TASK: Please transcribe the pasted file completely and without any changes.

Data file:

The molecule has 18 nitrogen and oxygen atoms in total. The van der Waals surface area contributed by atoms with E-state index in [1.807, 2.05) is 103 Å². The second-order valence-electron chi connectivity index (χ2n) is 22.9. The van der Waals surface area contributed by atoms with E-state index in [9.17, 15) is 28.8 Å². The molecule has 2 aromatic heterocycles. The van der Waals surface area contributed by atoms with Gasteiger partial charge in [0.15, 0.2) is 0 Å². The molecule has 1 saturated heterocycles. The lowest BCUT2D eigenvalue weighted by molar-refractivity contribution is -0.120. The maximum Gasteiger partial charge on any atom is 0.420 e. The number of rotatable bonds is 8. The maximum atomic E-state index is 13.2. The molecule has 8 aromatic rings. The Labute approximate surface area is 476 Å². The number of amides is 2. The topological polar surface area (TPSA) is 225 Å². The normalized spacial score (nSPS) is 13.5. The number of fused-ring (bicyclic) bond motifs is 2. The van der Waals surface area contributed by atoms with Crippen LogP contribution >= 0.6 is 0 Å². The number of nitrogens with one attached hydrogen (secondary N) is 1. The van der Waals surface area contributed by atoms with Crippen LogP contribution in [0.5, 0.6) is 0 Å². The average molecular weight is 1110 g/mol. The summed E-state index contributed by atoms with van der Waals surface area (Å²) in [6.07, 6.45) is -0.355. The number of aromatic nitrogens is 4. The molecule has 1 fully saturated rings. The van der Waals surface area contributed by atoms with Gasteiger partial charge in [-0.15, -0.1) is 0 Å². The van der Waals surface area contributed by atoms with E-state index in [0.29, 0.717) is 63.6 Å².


The molecule has 18 nitrogen and oxygen atoms in total. The van der Waals surface area contributed by atoms with E-state index in [1.807, 2.05) is 103 Å². The second-order valence-electron chi connectivity index (χ2n) is 22.9. The van der Waals surface area contributed by atoms with E-state index in [9.17, 15) is 28.8 Å². The molecule has 2 aromatic heterocycles. The van der Waals surface area contributed by atoms with Gasteiger partial charge in [0.15, 0.2) is 0 Å². The molecule has 1 saturated heterocycles. The lowest BCUT2D eigenvalue weighted by molar-refractivity contribution is -0.120. The maximum Gasteiger partial charge on any atom is 0.420 e. The number of rotatable bonds is 8. The maximum atomic E-state index is 13.2. The molecule has 8 aromatic rings. The Labute approximate surface area is 476 Å². The number of amides is 2. The topological polar surface area (TPSA) is 225 Å². The normalized spacial score (nSPS) is 13.5. The number of fused-ring (bicyclic) bond motifs is 2. The van der Waals surface area contributed by atoms with Crippen LogP contribution >= 0.6 is 0 Å². The number of nitrogens with one attached hydrogen (secondary N) is 1. The van der Waals surface area contributed by atoms with Crippen LogP contribution in [0.5, 0.6) is 0 Å². The average molecular weight is 1110 g/mol. The summed E-state index contributed by atoms with van der Waals surface area (Å²) in [6.07, 6.45) is -0.355. The number of aromatic nitrogens is 4. The molecule has 1 fully saturated rings. The van der Waals surface area contributed by atoms with Gasteiger partial charge in [-0.15, -0.1) is 0 Å². The van der Waals surface area contributed by atoms with E-state index in [0.29, 0.717) is 63.6 Å².